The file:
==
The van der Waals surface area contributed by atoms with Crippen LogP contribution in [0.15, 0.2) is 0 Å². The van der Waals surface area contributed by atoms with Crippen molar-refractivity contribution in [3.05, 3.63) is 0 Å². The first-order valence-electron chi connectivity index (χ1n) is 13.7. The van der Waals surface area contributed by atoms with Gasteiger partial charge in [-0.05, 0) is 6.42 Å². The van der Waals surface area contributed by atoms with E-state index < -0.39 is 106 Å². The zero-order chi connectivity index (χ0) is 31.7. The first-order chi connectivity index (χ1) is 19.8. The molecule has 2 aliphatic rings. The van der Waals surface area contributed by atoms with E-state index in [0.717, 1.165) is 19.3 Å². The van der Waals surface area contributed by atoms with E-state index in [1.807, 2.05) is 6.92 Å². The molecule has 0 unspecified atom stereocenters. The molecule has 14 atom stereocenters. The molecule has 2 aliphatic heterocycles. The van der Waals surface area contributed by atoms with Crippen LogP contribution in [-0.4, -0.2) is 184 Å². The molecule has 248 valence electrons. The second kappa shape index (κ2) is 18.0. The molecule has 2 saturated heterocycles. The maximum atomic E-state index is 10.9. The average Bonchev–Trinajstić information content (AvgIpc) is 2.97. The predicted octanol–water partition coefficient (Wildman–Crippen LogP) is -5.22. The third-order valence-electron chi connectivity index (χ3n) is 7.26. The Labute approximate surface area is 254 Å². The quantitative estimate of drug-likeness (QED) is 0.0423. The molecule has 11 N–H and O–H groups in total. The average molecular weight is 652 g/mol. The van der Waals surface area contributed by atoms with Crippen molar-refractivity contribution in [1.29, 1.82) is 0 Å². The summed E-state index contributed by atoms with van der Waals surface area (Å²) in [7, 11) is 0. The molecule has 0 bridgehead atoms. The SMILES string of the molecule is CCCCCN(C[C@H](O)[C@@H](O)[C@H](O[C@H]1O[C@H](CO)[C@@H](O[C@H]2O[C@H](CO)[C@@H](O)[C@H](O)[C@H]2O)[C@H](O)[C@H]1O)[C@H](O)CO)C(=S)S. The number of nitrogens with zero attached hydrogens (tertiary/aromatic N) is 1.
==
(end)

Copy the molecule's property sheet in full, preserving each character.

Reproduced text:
The van der Waals surface area contributed by atoms with Crippen LogP contribution in [0.15, 0.2) is 0 Å². The van der Waals surface area contributed by atoms with Crippen molar-refractivity contribution in [3.05, 3.63) is 0 Å². The first-order valence-electron chi connectivity index (χ1n) is 13.7. The van der Waals surface area contributed by atoms with Gasteiger partial charge in [-0.05, 0) is 6.42 Å². The van der Waals surface area contributed by atoms with E-state index < -0.39 is 106 Å². The zero-order chi connectivity index (χ0) is 31.7. The first-order chi connectivity index (χ1) is 19.8. The molecule has 2 aliphatic rings. The van der Waals surface area contributed by atoms with E-state index in [0.717, 1.165) is 19.3 Å². The van der Waals surface area contributed by atoms with E-state index in [1.807, 2.05) is 6.92 Å². The molecule has 0 unspecified atom stereocenters. The molecule has 14 atom stereocenters. The molecule has 2 aliphatic heterocycles. The van der Waals surface area contributed by atoms with Crippen LogP contribution in [-0.4, -0.2) is 184 Å². The molecule has 248 valence electrons. The second kappa shape index (κ2) is 18.0. The molecule has 2 saturated heterocycles. The maximum atomic E-state index is 10.9. The average Bonchev–Trinajstić information content (AvgIpc) is 2.97. The predicted octanol–water partition coefficient (Wildman–Crippen LogP) is -5.22. The third-order valence-electron chi connectivity index (χ3n) is 7.26. The Labute approximate surface area is 254 Å². The quantitative estimate of drug-likeness (QED) is 0.0423. The molecule has 11 N–H and O–H groups in total. The average molecular weight is 652 g/mol. The van der Waals surface area contributed by atoms with Crippen molar-refractivity contribution in [1.29, 1.82) is 0 Å². The summed E-state index contributed by atoms with van der Waals surface area (Å²) in [7, 11) is 0. The molecule has 0 bridgehead atoms. The SMILES string of the molecule is CCCCCN(C[C@H](O)[C@@H](O)[C@H](O[C@H]1O[C@H](CO)[C@@H](O[C@H]2O[C@H](CO)[C@@H](O)[C@H](O)[C@H]2O)[C@H](O)[C@H]1O)[C@H](O)CO)C(=S)S. The number of nitrogens with zero attached hydrogens (tertiary/aromatic N) is 1.